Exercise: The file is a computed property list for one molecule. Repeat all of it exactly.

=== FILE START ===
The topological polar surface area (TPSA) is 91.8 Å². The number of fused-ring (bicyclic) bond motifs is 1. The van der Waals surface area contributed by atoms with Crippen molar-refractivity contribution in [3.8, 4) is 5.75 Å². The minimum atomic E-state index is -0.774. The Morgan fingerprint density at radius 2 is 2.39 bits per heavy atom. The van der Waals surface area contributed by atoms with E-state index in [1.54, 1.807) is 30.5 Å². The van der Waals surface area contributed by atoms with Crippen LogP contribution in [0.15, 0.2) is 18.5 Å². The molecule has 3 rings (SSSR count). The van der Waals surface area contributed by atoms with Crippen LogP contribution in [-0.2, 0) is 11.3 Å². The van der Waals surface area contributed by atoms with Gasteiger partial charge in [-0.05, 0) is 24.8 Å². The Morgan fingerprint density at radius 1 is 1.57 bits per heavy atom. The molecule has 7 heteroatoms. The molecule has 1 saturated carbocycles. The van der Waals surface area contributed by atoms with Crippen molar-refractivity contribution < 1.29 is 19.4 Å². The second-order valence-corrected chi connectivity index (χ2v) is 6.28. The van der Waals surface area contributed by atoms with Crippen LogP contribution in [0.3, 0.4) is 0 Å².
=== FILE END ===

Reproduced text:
The topological polar surface area (TPSA) is 91.8 Å². The number of fused-ring (bicyclic) bond motifs is 1. The van der Waals surface area contributed by atoms with Crippen molar-refractivity contribution in [3.8, 4) is 5.75 Å². The minimum atomic E-state index is -0.774. The Morgan fingerprint density at radius 2 is 2.39 bits per heavy atom. The van der Waals surface area contributed by atoms with E-state index in [1.54, 1.807) is 30.5 Å². The van der Waals surface area contributed by atoms with Crippen LogP contribution in [0.15, 0.2) is 18.5 Å². The molecule has 3 rings (SSSR count). The van der Waals surface area contributed by atoms with Crippen LogP contribution in [-0.2, 0) is 11.3 Å². The van der Waals surface area contributed by atoms with Gasteiger partial charge in [-0.05, 0) is 24.8 Å². The Morgan fingerprint density at radius 1 is 1.57 bits per heavy atom. The molecule has 7 heteroatoms. The molecule has 1 saturated carbocycles. The van der Waals surface area contributed by atoms with Crippen molar-refractivity contribution < 1.29 is 19.4 Å². The second-order valence-corrected chi connectivity index (χ2v) is 6.28. The van der Waals surface area contributed by atoms with Crippen LogP contribution in [0.3, 0.4) is 0 Å².